Wednesday, April 09, 2008

How should sociology be taught?

I feel as if I have spent the last few days being battered from all sides by the "nattering nabobs of negativity" (credit to William Safire for the quote -- uttered publicly by Spiro T. Agnew).
I don't really have any idea what a nabob is. N.A.B.O.B. is the National Association of Black Owned Broadcasters; another definition I found on-line is "nabob -- a wealthy man (especially one who made his fortune in the Orient)." Certainly ole Spiro T. didn't mean either of these; if memory serves he was complaining about the "liberal" media who was criticizing the Nixon administration.
Actually I can't really say that the folks nattering negatively at me these last few days are "nabobs" in any sense -- what they are is sociologists, and as sociologists they have valid concerns about plans by the Kentucky Community and Technical College system to carve up Introductory Sociology into "bite sized" modules of academic content.

David Nickell, sociologist at West Kentucky Community and Technical College, said:
"as a teacher who has spent years trying to get students to think in terms of larger social systems and structures, I’m very concerned about trying to treat the subject matter as a collection of discrete and isolatable [sic] parts. For instance, how can you really get at the concepts of stratification, inequality, deviance—or any of those core components—without first having an understanding of the role culture plays in shaping our social landscape? How can you cover culture without addressing socialization? Or socialization without stratification, inequality and deviance?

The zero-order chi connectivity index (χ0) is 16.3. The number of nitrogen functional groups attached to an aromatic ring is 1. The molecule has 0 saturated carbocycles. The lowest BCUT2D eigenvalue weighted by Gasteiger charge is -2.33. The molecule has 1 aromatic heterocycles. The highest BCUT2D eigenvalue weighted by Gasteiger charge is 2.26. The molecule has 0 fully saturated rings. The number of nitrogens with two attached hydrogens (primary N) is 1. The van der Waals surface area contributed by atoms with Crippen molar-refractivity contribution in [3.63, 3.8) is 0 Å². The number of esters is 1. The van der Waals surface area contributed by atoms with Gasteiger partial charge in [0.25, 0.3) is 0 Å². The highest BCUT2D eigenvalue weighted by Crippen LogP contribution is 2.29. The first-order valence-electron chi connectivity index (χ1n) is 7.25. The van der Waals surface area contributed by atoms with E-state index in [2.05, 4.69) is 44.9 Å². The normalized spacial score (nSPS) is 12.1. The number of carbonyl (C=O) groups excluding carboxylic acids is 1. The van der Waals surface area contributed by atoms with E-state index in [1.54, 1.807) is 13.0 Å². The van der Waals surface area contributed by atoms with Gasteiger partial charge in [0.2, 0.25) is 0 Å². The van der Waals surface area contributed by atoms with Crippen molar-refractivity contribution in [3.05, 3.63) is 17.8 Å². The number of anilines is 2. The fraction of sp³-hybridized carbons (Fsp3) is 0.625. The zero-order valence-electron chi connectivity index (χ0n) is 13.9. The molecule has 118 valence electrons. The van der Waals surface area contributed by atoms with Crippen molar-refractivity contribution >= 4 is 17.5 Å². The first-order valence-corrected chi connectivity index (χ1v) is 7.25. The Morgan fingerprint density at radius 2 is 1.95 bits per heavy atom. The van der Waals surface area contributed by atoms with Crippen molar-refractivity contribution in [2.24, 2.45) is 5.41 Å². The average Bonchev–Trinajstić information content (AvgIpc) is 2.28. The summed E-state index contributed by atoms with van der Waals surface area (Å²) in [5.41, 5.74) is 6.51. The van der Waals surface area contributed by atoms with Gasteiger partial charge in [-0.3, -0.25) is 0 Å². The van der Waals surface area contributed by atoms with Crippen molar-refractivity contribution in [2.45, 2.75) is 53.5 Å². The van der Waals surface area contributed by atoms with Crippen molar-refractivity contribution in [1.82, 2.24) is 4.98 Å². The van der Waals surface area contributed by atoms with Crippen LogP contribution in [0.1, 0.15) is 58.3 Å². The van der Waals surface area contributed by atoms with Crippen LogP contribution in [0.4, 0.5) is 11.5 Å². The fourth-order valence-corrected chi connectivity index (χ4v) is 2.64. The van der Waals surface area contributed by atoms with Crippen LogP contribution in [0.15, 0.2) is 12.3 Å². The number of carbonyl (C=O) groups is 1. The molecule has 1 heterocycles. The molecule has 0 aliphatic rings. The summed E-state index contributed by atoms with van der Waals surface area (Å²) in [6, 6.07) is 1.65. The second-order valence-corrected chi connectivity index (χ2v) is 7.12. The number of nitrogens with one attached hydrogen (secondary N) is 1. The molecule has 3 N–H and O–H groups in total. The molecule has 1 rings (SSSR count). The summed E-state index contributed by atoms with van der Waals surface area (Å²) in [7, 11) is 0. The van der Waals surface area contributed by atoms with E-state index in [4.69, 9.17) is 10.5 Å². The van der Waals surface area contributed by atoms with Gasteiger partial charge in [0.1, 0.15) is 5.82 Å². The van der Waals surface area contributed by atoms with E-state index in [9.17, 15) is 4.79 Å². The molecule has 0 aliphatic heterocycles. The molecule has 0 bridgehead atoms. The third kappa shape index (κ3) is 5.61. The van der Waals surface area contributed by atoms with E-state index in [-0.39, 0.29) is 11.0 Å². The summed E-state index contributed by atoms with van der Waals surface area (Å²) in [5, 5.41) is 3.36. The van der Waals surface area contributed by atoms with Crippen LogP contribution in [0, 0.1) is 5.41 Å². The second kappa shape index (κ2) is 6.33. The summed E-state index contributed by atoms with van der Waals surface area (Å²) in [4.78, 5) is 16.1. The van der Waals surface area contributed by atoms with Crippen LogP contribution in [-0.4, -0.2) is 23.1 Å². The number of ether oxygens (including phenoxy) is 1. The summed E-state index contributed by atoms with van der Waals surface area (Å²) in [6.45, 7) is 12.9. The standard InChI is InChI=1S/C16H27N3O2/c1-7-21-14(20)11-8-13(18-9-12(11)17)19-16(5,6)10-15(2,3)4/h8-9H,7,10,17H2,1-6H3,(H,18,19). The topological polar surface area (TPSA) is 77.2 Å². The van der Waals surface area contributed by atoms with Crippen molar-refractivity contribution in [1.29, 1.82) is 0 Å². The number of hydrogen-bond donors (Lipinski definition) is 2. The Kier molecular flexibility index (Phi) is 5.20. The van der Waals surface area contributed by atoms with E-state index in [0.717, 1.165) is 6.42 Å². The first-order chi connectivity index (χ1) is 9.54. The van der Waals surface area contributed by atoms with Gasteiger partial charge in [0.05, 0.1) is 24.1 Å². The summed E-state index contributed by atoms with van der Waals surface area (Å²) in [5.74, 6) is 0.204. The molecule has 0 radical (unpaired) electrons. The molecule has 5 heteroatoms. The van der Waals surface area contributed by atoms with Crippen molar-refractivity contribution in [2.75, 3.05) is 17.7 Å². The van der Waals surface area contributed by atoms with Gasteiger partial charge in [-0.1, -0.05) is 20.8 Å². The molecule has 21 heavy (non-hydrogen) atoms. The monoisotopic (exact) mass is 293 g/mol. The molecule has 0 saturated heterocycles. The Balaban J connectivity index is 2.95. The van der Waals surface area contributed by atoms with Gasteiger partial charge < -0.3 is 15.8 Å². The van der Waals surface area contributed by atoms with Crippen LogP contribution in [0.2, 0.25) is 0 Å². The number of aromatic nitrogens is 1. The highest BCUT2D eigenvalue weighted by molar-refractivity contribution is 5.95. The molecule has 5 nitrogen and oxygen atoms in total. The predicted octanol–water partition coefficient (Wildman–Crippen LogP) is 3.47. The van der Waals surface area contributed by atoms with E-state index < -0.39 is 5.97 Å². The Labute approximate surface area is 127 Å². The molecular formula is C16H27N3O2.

So, my question is how the fractionalization can be handled without losing the sense that the fractions are components within a larger whole. How do you take pieces from a hermeneutic system and not lose their essence?"
Leon Lane Jr., sociologist at Bluegrass Community and Technical College, followed up David's comment with the following:
"Introduction to Sociology is about helping students see the connections between social institutions and how this impacts their life. As such it should be taught as a single unit so they can see that human social life is about individuals, living in societies consisting of interrelated social institutions, made possible and governed by culture they learned through the process of socialization. If you separate it out into components then you lose the most important learning outcome of this class."
While I share David and Leon's view that sociology is at it's heart about the inter-connectivity of all social life, about the hermeneutic between individual, social group and society; I think those are principles that can be learned (or taught) in small pieces, as well as large chunks. David and Leon talk about the necessity of a "whole" course in Introductory Sociology to make the point of these interconnections. But what is a "whole" introductory sociology course?